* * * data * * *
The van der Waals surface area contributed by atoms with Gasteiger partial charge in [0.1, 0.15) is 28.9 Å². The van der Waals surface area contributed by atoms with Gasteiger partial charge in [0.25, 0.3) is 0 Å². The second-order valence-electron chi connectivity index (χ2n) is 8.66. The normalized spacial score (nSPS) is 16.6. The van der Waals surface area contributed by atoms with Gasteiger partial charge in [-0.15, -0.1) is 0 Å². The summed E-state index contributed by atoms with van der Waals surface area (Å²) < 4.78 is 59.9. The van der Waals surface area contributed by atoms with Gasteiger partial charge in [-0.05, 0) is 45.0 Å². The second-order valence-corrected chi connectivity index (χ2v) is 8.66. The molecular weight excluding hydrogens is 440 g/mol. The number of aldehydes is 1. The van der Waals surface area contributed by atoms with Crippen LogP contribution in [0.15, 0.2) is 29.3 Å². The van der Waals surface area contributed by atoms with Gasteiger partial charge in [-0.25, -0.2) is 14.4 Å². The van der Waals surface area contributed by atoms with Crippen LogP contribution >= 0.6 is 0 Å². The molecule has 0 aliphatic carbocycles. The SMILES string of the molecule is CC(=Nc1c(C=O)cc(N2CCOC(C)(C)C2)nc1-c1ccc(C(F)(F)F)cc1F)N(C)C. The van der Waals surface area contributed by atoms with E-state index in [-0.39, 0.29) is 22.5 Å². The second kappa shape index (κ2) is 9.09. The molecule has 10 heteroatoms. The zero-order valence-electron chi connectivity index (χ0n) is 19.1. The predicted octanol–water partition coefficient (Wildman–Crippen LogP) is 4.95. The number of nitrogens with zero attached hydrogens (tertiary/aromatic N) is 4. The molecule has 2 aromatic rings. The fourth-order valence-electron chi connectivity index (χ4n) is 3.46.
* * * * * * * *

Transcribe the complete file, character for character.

The van der Waals surface area contributed by atoms with Gasteiger partial charge in [0.1, 0.15) is 28.9 Å². The van der Waals surface area contributed by atoms with Gasteiger partial charge in [0.25, 0.3) is 0 Å². The second-order valence-electron chi connectivity index (χ2n) is 8.66. The normalized spacial score (nSPS) is 16.6. The van der Waals surface area contributed by atoms with Gasteiger partial charge in [-0.15, -0.1) is 0 Å². The summed E-state index contributed by atoms with van der Waals surface area (Å²) < 4.78 is 59.9. The van der Waals surface area contributed by atoms with Gasteiger partial charge in [-0.05, 0) is 45.0 Å². The second-order valence-corrected chi connectivity index (χ2v) is 8.66. The molecular weight excluding hydrogens is 440 g/mol. The number of aldehydes is 1. The van der Waals surface area contributed by atoms with Crippen LogP contribution in [0.15, 0.2) is 29.3 Å². The van der Waals surface area contributed by atoms with Gasteiger partial charge in [-0.25, -0.2) is 14.4 Å². The van der Waals surface area contributed by atoms with Crippen LogP contribution >= 0.6 is 0 Å². The molecule has 0 aliphatic carbocycles. The SMILES string of the molecule is CC(=Nc1c(C=O)cc(N2CCOC(C)(C)C2)nc1-c1ccc(C(F)(F)F)cc1F)N(C)C. The van der Waals surface area contributed by atoms with E-state index in [-0.39, 0.29) is 22.5 Å². The second kappa shape index (κ2) is 9.09. The molecule has 10 heteroatoms. The zero-order valence-electron chi connectivity index (χ0n) is 19.1. The predicted octanol–water partition coefficient (Wildman–Crippen LogP) is 4.95. The number of nitrogens with zero attached hydrogens (tertiary/aromatic N) is 4. The molecule has 2 aromatic rings. The fourth-order valence-electron chi connectivity index (χ4n) is 3.46.